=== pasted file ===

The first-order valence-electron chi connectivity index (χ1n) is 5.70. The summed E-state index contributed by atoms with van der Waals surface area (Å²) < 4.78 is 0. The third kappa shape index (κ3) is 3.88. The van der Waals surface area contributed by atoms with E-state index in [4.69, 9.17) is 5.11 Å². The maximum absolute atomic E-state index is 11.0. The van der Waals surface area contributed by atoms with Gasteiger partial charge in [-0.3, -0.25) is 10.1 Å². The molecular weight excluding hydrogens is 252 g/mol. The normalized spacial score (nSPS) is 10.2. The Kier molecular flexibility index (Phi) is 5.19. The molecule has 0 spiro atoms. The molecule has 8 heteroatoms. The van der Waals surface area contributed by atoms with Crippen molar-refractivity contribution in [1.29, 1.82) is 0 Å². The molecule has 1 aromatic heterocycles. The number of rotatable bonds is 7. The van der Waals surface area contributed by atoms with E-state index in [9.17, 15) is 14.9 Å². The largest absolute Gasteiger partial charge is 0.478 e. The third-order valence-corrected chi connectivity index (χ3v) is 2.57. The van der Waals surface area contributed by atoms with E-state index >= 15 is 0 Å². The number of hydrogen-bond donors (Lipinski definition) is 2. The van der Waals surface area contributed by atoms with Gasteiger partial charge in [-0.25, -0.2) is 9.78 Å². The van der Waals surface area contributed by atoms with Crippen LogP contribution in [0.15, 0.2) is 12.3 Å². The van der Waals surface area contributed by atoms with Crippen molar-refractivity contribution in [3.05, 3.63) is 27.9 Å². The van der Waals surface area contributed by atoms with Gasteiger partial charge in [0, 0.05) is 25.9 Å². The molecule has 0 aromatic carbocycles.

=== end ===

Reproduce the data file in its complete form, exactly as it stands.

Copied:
The first-order valence-electron chi connectivity index (χ1n) is 5.70. The summed E-state index contributed by atoms with van der Waals surface area (Å²) < 4.78 is 0. The third kappa shape index (κ3) is 3.88. The van der Waals surface area contributed by atoms with E-state index in [4.69, 9.17) is 5.11 Å². The maximum absolute atomic E-state index is 11.0. The van der Waals surface area contributed by atoms with Gasteiger partial charge in [-0.3, -0.25) is 10.1 Å². The molecular weight excluding hydrogens is 252 g/mol. The normalized spacial score (nSPS) is 10.2. The Kier molecular flexibility index (Phi) is 5.19. The molecule has 0 spiro atoms. The molecule has 8 heteroatoms. The van der Waals surface area contributed by atoms with Crippen molar-refractivity contribution in [1.29, 1.82) is 0 Å². The molecule has 1 aromatic heterocycles. The number of rotatable bonds is 7. The van der Waals surface area contributed by atoms with E-state index in [9.17, 15) is 14.9 Å². The largest absolute Gasteiger partial charge is 0.478 e. The third-order valence-corrected chi connectivity index (χ3v) is 2.57. The van der Waals surface area contributed by atoms with E-state index >= 15 is 0 Å². The number of hydrogen-bond donors (Lipinski definition) is 2. The van der Waals surface area contributed by atoms with Gasteiger partial charge in [-0.25, -0.2) is 9.78 Å². The van der Waals surface area contributed by atoms with Crippen LogP contribution in [0.15, 0.2) is 12.3 Å². The van der Waals surface area contributed by atoms with Crippen molar-refractivity contribution in [3.05, 3.63) is 27.9 Å². The van der Waals surface area contributed by atoms with Gasteiger partial charge in [0, 0.05) is 25.9 Å². The molecule has 0 aromatic carbocycles.